Total RNA was extracted from the cell lines using the TRIzol method according to the manufacturer's protocol [24]. Total RNA was reverse transcribed to cDNA using Superscript II reverse transcriptase (Invitrogen) and oligonucleotide primers. Quantitative real-time PCR (RT_PCR) analysis of gene expression was performed in a 25-ul reaction volume containing cDNA, SYBR Premix Ex Taq (Takara Bio Inc., Shiga, Japan), TaqMan Universal PCR Master Mixture and primers for each gene. Quantitation of miRNAs was carried out using TaqMan microRNA assays (Applied Biosystems, Foster City, CA). The PCR amplification was conducted in reaction mixture using the TaqMan Universal PCR Master Mixture according to the protocol supplied by the manufacturer. Samples were analyzed with the ABI PRISM 7000 sequence detection system (Applied BioSystems); the specificity of PCR reaction was determined by melting curve analysis at the dissociation stage. Specific primers for the CD40 gene were as follows: 5'-TCTGCACCTGTGAAGAAGGC-3' (forward) and 5'-CACATTGGAGAAGAAGCCGA-3' (reverse); the GAPDH was used as a reference gene and its PCR primers included 5'-GAAGGTGAAGGTCGGAGTC-3' (forward) and 5'- GAAGATGGTGATGGGATTTC-3' (reverse). The relative quantitative method was used for the quantitative analysis and fold change (FC) was used to present data.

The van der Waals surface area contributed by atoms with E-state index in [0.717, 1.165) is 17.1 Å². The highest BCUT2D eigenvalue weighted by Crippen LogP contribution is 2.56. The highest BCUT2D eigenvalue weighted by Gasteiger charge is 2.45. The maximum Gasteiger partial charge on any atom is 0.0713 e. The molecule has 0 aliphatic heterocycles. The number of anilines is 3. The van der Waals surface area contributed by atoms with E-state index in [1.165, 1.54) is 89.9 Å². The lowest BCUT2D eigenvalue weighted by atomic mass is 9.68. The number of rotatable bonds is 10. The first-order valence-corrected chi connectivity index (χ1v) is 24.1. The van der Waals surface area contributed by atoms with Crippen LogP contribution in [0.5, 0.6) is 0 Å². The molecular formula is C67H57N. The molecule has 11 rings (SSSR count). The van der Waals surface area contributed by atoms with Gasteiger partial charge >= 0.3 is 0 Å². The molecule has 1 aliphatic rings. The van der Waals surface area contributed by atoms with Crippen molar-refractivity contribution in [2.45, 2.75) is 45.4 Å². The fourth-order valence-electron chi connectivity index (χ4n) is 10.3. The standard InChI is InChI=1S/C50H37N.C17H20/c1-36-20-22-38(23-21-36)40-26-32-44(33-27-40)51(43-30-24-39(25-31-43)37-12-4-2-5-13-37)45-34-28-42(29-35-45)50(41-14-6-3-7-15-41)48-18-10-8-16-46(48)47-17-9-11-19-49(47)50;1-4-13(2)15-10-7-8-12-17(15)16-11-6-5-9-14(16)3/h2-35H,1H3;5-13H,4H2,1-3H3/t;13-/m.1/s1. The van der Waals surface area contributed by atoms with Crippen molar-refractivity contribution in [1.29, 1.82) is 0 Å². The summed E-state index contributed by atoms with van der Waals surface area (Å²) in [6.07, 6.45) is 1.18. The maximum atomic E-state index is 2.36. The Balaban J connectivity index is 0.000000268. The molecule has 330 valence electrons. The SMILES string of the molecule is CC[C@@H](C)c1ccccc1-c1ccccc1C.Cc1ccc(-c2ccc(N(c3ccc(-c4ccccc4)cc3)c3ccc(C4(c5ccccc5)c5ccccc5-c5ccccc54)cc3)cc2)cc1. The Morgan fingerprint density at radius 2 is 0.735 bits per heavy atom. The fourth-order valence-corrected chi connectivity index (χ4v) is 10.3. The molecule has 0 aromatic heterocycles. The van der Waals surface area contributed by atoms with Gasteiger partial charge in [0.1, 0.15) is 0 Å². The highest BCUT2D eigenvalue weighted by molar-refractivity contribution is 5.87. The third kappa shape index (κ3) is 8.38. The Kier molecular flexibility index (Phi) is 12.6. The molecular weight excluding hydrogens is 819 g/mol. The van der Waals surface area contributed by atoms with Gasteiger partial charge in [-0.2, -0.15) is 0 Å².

Western blotting